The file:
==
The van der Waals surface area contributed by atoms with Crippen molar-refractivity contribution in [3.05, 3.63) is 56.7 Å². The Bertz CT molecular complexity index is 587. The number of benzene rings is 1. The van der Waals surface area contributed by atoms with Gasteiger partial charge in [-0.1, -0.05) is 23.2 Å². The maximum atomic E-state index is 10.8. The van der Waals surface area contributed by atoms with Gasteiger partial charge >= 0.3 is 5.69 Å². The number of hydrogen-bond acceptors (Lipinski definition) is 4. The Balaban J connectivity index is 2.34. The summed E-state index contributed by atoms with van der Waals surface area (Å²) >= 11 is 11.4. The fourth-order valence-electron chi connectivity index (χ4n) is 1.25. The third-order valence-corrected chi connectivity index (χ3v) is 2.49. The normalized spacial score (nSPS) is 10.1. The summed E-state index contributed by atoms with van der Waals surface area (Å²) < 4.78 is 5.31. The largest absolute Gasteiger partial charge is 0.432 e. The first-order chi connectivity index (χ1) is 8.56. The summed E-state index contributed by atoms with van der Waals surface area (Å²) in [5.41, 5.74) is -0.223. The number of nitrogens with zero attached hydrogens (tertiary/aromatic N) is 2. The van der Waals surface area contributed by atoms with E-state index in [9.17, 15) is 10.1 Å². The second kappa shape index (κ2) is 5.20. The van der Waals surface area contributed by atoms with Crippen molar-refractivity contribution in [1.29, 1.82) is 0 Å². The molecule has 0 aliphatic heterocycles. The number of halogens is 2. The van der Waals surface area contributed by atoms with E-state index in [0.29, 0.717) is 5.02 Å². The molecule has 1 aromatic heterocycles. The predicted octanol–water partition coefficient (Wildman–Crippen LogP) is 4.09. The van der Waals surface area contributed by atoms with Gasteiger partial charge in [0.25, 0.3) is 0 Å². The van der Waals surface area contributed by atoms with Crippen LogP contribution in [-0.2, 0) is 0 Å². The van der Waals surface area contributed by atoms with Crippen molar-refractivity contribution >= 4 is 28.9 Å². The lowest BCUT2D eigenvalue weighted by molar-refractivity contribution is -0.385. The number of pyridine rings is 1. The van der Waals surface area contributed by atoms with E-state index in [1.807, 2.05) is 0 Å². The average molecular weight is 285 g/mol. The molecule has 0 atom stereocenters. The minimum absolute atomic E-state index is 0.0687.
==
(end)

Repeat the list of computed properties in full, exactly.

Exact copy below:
The van der Waals surface area contributed by atoms with Crippen molar-refractivity contribution in [3.05, 3.63) is 56.7 Å². The Bertz CT molecular complexity index is 587. The number of benzene rings is 1. The van der Waals surface area contributed by atoms with Gasteiger partial charge in [-0.1, -0.05) is 23.2 Å². The maximum atomic E-state index is 10.8. The van der Waals surface area contributed by atoms with Gasteiger partial charge >= 0.3 is 5.69 Å². The number of hydrogen-bond acceptors (Lipinski definition) is 4. The Balaban J connectivity index is 2.34. The summed E-state index contributed by atoms with van der Waals surface area (Å²) >= 11 is 11.4. The fourth-order valence-electron chi connectivity index (χ4n) is 1.25. The third-order valence-corrected chi connectivity index (χ3v) is 2.49. The normalized spacial score (nSPS) is 10.1. The summed E-state index contributed by atoms with van der Waals surface area (Å²) < 4.78 is 5.31. The largest absolute Gasteiger partial charge is 0.432 e. The first-order chi connectivity index (χ1) is 8.56. The summed E-state index contributed by atoms with van der Waals surface area (Å²) in [5.41, 5.74) is -0.223. The number of nitrogens with zero attached hydrogens (tertiary/aromatic N) is 2. The van der Waals surface area contributed by atoms with E-state index in [9.17, 15) is 10.1 Å². The second kappa shape index (κ2) is 5.20. The van der Waals surface area contributed by atoms with Crippen molar-refractivity contribution in [1.29, 1.82) is 0 Å². The molecule has 0 aliphatic heterocycles. The number of halogens is 2. The van der Waals surface area contributed by atoms with E-state index in [0.29, 0.717) is 5.02 Å². The molecule has 1 aromatic heterocycles. The predicted octanol–water partition coefficient (Wildman–Crippen LogP) is 4.09. The van der Waals surface area contributed by atoms with Gasteiger partial charge in [0.25, 0.3) is 0 Å². The van der Waals surface area contributed by atoms with Crippen LogP contribution in [-0.2, 0) is 0 Å². The van der Waals surface area contributed by atoms with Crippen molar-refractivity contribution >= 4 is 28.9 Å². The lowest BCUT2D eigenvalue weighted by molar-refractivity contribution is -0.385. The number of pyridine rings is 1. The van der Waals surface area contributed by atoms with E-state index in [1.807, 2.05) is 0 Å². The average molecular weight is 285 g/mol. The molecule has 0 atom stereocenters. The minimum absolute atomic E-state index is 0.0687.